Start Up Community
In fact, the city’s music scene was a major draw for Marcus Cobb who moved to Nashville from Chicago in 2015. He didn’t move because he loved country music, though. Rather, he wanted to expand his music tech company, Jammber, and he tapped into the aid of Nashville’s Entrepreneur Center to do so. In an interview with The Guardian, he said initially he wasn’t sure the move was a good idea, but four years later, the 41-year-old believes the move changed his life.
“Being here turned out to be an accelerator for us,” he told The Guardian. “I think this is the only city where we could have done that with the budget we had in large part because of the community we’re a part of.”
The Entrepreneur Center opened in 2010 with a mission to raise the quality of resources available to Nashville’s entrepreneurial and small business communities.
Since that time, the Entrepreneur Center has helped more than 10,000 entrepreneurs and has more than 800 alumni who have gone through its programs.
The city also attracts many Millennials, due to its affordability, diversity, quality of life and job opportunities. These are important factors that Millennials take into account when relocating, according to Livability.com.
That’s what brought Katie MacLachlan and her friend, Robyn Donnelly, to Nashville from New York City.
The two friends dreamt of opening a bar together, and Nashville seemed to be a viable place.
“We had a certain budget that would have never flown in New York,” Donnelly said in a Fast Company interview. They were able to stick to their budget, and when they opened their new bar, they had some money left over. “We haven’t had to invest any more money to date,” she added.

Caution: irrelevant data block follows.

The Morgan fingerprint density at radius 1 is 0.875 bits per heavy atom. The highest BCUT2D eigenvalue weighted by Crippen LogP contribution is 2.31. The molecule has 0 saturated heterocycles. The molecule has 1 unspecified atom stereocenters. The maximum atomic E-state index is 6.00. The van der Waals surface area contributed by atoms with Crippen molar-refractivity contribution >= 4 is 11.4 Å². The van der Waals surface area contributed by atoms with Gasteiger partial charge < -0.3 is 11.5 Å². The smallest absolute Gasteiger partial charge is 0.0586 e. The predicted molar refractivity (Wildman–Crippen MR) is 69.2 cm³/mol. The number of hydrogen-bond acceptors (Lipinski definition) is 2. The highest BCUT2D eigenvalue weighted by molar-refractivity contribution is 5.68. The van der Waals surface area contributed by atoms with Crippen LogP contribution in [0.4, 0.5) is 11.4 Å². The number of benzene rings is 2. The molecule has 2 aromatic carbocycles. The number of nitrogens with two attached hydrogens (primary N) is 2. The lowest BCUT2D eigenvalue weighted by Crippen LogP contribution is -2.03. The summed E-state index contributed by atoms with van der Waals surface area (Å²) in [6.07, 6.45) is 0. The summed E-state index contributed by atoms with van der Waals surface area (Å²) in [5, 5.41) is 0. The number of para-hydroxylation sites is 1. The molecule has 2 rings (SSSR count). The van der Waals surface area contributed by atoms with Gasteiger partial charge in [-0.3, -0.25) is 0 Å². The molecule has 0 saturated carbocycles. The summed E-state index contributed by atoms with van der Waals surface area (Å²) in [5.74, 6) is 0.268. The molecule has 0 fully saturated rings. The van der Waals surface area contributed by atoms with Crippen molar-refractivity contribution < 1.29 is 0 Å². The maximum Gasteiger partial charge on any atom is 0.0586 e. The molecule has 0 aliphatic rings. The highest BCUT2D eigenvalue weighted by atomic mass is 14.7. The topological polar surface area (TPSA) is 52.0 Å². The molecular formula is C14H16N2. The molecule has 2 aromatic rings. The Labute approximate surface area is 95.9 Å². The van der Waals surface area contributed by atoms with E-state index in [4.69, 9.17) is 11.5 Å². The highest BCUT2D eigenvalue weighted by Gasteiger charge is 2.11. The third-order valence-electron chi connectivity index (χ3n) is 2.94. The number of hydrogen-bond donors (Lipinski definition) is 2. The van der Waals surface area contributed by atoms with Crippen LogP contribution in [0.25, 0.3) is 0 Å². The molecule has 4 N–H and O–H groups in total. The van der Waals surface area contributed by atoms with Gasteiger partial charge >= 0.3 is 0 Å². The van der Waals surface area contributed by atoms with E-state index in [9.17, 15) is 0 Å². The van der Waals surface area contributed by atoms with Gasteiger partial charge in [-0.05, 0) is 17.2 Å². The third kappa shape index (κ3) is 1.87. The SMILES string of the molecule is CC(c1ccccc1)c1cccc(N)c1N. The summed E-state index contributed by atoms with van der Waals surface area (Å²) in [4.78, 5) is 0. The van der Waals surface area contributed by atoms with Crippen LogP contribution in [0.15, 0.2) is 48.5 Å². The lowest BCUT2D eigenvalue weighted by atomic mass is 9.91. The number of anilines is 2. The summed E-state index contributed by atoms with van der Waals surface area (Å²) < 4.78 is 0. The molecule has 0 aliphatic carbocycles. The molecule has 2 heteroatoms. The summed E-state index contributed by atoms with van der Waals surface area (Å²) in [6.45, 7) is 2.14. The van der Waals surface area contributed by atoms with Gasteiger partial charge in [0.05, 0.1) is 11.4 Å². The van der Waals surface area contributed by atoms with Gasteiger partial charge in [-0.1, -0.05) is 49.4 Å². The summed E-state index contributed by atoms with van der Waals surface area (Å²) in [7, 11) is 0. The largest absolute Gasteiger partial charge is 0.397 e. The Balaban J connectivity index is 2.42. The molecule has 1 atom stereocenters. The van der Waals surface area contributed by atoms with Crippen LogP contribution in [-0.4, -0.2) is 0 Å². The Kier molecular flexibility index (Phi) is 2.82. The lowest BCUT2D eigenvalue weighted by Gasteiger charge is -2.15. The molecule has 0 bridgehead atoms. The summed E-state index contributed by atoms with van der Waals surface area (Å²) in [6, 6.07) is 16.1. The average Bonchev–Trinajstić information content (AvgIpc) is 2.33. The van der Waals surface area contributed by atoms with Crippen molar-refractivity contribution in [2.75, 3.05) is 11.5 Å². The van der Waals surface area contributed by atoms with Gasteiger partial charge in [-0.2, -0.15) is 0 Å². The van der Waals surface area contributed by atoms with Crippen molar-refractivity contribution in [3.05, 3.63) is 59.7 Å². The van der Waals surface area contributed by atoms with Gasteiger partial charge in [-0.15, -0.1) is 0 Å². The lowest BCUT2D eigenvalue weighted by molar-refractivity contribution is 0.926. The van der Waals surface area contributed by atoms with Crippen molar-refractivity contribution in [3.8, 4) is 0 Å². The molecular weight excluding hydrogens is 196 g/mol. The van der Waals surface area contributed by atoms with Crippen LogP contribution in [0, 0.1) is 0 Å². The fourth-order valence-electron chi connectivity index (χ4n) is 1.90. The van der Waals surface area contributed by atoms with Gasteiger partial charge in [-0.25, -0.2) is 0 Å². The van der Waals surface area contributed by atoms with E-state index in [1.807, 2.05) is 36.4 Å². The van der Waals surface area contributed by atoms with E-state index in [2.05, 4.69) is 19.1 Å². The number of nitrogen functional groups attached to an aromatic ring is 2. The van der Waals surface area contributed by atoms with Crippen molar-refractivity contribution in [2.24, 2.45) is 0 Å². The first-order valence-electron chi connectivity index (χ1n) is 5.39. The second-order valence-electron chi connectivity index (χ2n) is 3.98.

The friends both agree that they’ve found Nashville to be very welcoming to young transplants. “My favorite thing about Nashville is the sense of community,” said MacLachlan. “I think that has helped not just in our business but our quality of life and connecting with people.”
There are so many ways people have connected with Nashville.
All About the Music
Even with its strong economy and appeal to businesses and Millennials, Nashville is still all about the music. The name Music City can be traced back to the 1800s, when the city grew to become a national center for music publishing. In 1873, an a cappella singing group from Nashville’s Fisk University – the Fisk Jubilee Singers – performed in London for Queen Victoria. As the story goes, after the concert the Queen said the group must come from the “Music City.”
Today’s focal point for Nashville’s music scene is the Grand Ole Opry and Music Row. And, it’s not just country music artists who are drawn to Nashville. It also has become a hub for musicians representing a wide variety of music genres.
Athens of the South
Nashville is also known as the “Athens of the South,” not only due to the abundance of institutions of higher education in the city (there are 21 accredited four-year universities, six community colleges and 11 vocational and technical schools), but also because of the full-scale replica of the Parthenon in Centennial Park, which attracts residents and tourists alike.
The Big Leagues
Nashville is truly a professional sports city, home to two big league teams and possibly more on the way. The NFL’s Tennessee Titans moved from Houston to Memphis in 1997, and then on to Nashville in 1998. The team formerly known as the Oilers played at Vanderbilt University, until their current home, Nissan Stadium, was ready. (The stadium opened as Adelphia Coliseum before Nissan bought the sponsorship.)
The NHL’s Nashville Predators arrived as an expansion team in 1998 and qualified for their first Stanley Cup playoffs after just five seasons. And in 2020, Major League Soccer debuts in Nashville with the Nashville Soccer Club, a team that will also soon have its own stadium.
“Professional sports are growing in Nashville. We have strong relationships with the Titans and the Predators, and I’m excited about more teams coming to the city,” Catalano says. “In two years, we also will have a Major League Baseball presence.”
As a successful small business owner in this fast-growing city, Catalano believes Nashville’s future could be even brighter. “It really is a wonderful place to do business.”